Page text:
One of her favorite destinations was the Winter Club, where she would play both in the summer and during the school year, after classes let out for the day at the Bell School. Here you can see the “Blues” and the “Reds” – Winter Club soccer teams of 1937.
She would also head to the Onwentsia Stables on her bicycle, where she loved to go out riding. You can see from this photograph that she was encouraged in this pursuit – even crowned a champion – from a very early age!
Like many Lake Forest girls of the time, the debuts and social doings of the Winston sisters were chronicled in the Chicago newspapers. Anne Winston married Carleton Ellis, Jr., in 1939. Dudley Winston attended the Chicago Conservatory of Music and became an excellent concert pianist.
Lucia Winston attended the Foxcroft School in Virginia – she remembers the girls doing military marches and drills in the lead-up to World War II. Once, the Duke and Duchess of Windsor (the former Mrs. Wallis Simpson) visited the school; the American students were all excited, but none of the English girls who attended would even acknowledge her.
During the war, Lucia Winston came back to Chicago and served in the Red Cross, including as a nurse’s aide in the Cook County hospital. Her future husband, Vaughan C. Spalding, was at Yale – his class had to do their final exams orally, since they’d been called to go off to war.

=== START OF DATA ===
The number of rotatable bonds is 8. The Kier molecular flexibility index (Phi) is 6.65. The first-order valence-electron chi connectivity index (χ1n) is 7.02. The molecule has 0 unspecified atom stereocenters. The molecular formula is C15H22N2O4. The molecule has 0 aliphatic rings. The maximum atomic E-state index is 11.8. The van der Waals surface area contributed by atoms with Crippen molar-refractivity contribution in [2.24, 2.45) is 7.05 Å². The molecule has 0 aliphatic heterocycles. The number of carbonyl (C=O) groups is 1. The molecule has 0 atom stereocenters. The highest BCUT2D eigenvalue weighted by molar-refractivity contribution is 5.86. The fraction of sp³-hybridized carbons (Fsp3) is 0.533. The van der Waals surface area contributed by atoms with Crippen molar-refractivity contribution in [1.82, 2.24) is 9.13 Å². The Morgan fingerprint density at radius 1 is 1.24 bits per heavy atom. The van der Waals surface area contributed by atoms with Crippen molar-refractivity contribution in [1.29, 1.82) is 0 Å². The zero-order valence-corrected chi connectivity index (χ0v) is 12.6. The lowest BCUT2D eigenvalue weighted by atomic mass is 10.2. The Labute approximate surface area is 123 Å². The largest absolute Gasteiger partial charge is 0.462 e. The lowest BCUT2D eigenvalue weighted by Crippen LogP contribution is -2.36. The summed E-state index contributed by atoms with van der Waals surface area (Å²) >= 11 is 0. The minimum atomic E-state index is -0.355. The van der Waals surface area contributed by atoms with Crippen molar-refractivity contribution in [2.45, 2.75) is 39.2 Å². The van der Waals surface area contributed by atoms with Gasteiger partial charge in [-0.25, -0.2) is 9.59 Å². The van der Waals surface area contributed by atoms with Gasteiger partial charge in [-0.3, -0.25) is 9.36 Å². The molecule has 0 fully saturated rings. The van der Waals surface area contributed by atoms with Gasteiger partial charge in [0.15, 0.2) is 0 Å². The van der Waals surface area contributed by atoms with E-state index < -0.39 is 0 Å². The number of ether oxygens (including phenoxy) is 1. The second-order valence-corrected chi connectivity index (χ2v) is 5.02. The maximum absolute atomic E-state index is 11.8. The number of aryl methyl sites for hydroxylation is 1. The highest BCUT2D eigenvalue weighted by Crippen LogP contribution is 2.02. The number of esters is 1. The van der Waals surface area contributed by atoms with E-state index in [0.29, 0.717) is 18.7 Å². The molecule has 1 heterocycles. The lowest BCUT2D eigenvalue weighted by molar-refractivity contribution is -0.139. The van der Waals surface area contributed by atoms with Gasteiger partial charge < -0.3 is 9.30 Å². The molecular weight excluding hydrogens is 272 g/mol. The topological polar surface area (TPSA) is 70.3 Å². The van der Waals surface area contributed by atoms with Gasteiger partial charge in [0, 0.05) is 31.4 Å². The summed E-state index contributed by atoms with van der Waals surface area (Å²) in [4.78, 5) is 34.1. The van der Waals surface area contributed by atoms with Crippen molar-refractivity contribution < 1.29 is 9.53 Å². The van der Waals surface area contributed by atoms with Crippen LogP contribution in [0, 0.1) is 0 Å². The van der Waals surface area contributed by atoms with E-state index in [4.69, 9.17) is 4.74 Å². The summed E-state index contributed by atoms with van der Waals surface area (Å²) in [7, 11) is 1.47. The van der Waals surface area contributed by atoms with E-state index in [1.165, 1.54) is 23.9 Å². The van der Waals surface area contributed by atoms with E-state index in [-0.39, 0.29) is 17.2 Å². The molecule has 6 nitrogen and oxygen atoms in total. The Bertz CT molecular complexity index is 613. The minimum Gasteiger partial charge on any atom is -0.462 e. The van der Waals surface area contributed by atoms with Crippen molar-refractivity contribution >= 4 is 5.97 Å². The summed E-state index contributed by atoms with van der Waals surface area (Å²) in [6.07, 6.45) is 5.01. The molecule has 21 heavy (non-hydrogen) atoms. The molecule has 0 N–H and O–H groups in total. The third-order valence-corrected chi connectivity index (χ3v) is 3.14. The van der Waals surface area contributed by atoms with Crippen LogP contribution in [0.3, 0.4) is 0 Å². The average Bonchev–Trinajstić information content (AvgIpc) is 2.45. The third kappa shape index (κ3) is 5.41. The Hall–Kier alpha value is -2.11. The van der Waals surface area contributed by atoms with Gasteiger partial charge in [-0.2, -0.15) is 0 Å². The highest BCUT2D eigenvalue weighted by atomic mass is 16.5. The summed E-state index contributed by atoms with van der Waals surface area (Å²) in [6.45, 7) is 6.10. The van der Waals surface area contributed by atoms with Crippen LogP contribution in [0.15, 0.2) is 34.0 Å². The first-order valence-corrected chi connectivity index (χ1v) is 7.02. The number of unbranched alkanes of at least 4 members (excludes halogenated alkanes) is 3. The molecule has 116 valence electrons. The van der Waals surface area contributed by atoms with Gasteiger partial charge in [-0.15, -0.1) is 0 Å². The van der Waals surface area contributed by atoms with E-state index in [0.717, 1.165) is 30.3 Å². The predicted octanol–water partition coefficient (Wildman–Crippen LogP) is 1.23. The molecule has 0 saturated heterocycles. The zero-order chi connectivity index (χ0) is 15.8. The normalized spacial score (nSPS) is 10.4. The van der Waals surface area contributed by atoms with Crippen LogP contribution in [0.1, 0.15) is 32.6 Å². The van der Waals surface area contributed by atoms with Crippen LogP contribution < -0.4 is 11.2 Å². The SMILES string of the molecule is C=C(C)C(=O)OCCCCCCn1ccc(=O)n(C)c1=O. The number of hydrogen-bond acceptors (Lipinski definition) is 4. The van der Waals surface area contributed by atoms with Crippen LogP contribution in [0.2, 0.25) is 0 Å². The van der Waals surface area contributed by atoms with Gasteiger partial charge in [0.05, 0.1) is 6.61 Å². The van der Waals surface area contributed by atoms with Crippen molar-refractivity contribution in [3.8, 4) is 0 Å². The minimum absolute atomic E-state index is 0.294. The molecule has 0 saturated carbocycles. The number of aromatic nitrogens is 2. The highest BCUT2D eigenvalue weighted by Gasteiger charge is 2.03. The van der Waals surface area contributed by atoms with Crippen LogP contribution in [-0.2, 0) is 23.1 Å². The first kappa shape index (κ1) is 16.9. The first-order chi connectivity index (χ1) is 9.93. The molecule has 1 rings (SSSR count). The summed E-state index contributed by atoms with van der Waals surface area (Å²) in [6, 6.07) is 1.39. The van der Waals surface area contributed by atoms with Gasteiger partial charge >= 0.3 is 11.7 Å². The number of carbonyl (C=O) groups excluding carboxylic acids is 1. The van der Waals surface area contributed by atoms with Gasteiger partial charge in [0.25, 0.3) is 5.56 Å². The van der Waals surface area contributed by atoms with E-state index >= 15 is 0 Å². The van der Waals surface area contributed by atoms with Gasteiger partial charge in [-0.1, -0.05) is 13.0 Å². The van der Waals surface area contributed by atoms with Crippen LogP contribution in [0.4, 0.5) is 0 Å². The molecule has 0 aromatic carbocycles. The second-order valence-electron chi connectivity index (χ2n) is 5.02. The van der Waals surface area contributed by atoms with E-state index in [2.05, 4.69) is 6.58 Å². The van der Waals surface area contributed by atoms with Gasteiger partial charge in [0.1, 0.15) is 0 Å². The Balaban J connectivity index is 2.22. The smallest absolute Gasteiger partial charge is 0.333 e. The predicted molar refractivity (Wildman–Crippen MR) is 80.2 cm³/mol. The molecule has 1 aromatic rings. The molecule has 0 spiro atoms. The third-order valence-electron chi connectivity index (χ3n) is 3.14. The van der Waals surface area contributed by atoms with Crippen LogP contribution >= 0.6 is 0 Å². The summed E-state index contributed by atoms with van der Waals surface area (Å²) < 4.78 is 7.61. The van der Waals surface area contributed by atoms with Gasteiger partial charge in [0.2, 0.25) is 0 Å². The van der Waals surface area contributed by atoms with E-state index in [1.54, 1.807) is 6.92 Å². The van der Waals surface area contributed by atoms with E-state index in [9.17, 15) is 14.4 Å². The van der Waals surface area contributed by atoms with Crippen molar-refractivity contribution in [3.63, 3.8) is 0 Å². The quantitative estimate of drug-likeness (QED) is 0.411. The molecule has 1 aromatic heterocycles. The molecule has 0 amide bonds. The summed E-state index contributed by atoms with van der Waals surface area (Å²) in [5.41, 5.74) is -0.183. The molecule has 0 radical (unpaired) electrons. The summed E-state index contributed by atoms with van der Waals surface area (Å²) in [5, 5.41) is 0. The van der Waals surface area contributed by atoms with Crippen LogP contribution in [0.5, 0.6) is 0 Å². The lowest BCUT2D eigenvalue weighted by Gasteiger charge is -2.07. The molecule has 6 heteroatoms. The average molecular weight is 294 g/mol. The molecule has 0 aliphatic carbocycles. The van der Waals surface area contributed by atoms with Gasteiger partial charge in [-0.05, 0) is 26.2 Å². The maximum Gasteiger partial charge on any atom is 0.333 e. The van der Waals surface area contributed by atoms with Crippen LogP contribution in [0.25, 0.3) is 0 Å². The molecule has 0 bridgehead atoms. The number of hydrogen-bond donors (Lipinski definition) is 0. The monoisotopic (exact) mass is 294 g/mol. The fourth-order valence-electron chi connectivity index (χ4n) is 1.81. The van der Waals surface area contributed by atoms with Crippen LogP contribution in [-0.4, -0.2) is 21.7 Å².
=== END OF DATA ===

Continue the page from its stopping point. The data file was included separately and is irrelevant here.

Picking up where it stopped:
Lucia Winston and Vaughan Spalding were married in 1947; their children were Vaughan III and Kathleen.
In 1973, Lucia married James O. Heyworth, who had three children from his first marriage, Martica, Mallory and James Jr. Jim Heyworth was, at that time, the president of the Rehabilitation Institute of Chicago. He had left a successful business career in 1968 to serve as the RIC’s first president, wanting to give something back to those in need, and over the next decade really built it to lead the field in rehab medicine.
In 1978, he served as President of the Lake Forest Open Lands Association; you can see him pictured here with John Lilliard in 1985. He expanded the Open Lands vision considerably by recognizing its potential to grow beyond its first preserve in the Skokie Valley.
Lucia Winston Heyworth has been a member of the Lake Forest Garden Club for nearly 50 years, and she has become one of their most talented and decorated horticulturalists, receiving awards in each of the past four decades for her bonsai, fern and orchid collections from the Chicago Horticultural Society, the Mid-America Bonsai Show, and others. You can see an image of her garden here from about 10 years ago.
As we have seen, the Farwell family’s roots are nearly indistinguishable from those of Lake Forest itself. You can see a few images that represent their legacy here – a stained glass window at First Presbyterian Church, Farwell Field and the building that served as the college’s gymnasium, created after gifts from the family. Their greatest legacy, though, can be seen all around us as the town and college continue to thrive.